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Taking It in the Trump: Everything the President Did This Week (June 11, 2017)

Former FBI Director James Comey testifies, and Trump digs an even deeper hole for himself.

by Tyler Koslow

About one month ago, Donald Trump made the jarring decision to fire FBI Director James Comey from his position, sparking controversy that has had lasting repercussions. Although he originally claimed that the firing had nothing to do with the impending investigation into possible collusion between Russia and the Trump administration, recent revelations prove otherwise.

This past week, Comey testified before the Senate Intelligence Committee about his discomforting interactions with the president while he was still the head of the FBI. The hearing helped answer (and also create) more questions about the Russian probe, and has also aroused the ire of the president. To keep you up-to-date with Comey’s critical testimony and the many other happenings in Washington, D.C., we’ve got a recap of everything that went down in Trump’s White House over the past week.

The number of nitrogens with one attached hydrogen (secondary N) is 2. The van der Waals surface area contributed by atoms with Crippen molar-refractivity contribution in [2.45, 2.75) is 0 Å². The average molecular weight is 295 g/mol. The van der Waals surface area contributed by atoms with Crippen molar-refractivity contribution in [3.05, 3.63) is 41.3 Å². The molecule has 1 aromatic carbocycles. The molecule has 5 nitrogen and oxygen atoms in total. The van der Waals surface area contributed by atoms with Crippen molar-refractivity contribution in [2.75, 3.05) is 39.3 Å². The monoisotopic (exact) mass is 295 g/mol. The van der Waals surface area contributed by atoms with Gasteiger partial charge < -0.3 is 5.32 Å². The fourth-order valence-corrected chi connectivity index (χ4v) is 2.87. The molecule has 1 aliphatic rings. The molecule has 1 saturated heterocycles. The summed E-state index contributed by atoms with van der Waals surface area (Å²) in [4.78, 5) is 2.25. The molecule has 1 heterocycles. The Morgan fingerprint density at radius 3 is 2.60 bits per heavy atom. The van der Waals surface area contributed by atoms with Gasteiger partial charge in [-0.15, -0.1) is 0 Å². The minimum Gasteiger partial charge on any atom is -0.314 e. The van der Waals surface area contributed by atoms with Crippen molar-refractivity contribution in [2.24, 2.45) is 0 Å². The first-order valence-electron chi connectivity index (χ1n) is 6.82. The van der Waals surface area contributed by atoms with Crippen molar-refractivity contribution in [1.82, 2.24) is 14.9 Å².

Comey Testifies Before Senate Intelligence Committee

  • In what many have alluded to as the Super Bowl of the political landscape, former FBI Director James Comey took the stand on Thursday to testify before the Senate Intelligence Committee. The day before the public hearing began, Comey’s opening statement was released to the public for all to read, and included some interesting revelations. The report confirmed that Trump pressed Comey to “let go” of the FBI investigation into former National Security Adviser Michael Flynn. The statement also showed that the president told the former intelligence chief "I need loyalty. I expect loyalty,” and also went into detail about the few meetings that Comey and Trump had before he was ultimately fired.